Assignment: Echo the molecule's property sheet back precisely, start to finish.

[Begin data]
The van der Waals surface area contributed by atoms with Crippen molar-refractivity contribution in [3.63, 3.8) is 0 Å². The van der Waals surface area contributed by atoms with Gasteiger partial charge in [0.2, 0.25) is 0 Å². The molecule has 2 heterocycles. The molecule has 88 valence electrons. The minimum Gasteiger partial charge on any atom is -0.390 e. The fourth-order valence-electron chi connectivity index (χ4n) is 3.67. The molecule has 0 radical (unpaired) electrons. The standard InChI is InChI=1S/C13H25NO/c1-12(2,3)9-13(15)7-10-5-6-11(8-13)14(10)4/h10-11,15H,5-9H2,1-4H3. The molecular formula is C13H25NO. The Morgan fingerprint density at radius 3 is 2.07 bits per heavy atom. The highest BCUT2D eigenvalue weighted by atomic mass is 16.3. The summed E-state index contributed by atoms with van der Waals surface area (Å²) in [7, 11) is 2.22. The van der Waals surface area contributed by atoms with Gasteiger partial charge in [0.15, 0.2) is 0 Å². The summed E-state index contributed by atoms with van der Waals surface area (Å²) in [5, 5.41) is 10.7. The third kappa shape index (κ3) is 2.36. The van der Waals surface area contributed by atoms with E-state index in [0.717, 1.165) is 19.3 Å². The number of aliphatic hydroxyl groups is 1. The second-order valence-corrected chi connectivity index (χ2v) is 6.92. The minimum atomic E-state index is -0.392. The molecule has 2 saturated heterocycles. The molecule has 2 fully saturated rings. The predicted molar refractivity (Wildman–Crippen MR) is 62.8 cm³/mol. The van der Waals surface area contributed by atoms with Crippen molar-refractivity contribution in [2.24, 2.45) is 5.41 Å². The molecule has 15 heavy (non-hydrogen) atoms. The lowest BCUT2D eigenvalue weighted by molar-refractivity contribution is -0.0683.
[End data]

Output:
The van der Waals surface area contributed by atoms with Crippen molar-refractivity contribution in [3.63, 3.8) is 0 Å². The van der Waals surface area contributed by atoms with Gasteiger partial charge in [0.2, 0.25) is 0 Å². The molecule has 2 heterocycles. The molecule has 88 valence electrons. The minimum Gasteiger partial charge on any atom is -0.390 e. The fourth-order valence-electron chi connectivity index (χ4n) is 3.67. The molecule has 0 radical (unpaired) electrons. The standard InChI is InChI=1S/C13H25NO/c1-12(2,3)9-13(15)7-10-5-6-11(8-13)14(10)4/h10-11,15H,5-9H2,1-4H3. The molecular formula is C13H25NO. The Morgan fingerprint density at radius 3 is 2.07 bits per heavy atom. The highest BCUT2D eigenvalue weighted by atomic mass is 16.3. The summed E-state index contributed by atoms with van der Waals surface area (Å²) in [7, 11) is 2.22. The van der Waals surface area contributed by atoms with Gasteiger partial charge in [0.15, 0.2) is 0 Å². The summed E-state index contributed by atoms with van der Waals surface area (Å²) in [5, 5.41) is 10.7. The third kappa shape index (κ3) is 2.36. The van der Waals surface area contributed by atoms with E-state index in [0.717, 1.165) is 19.3 Å². The number of aliphatic hydroxyl groups is 1. The second-order valence-corrected chi connectivity index (χ2v) is 6.92. The minimum atomic E-state index is -0.392. The molecule has 2 saturated heterocycles. The molecule has 2 fully saturated rings. The predicted molar refractivity (Wildman–Crippen MR) is 62.8 cm³/mol. The van der Waals surface area contributed by atoms with Crippen molar-refractivity contribution in [2.24, 2.45) is 5.41 Å². The molecule has 15 heavy (non-hydrogen) atoms. The lowest BCUT2D eigenvalue weighted by molar-refractivity contribution is -0.0683.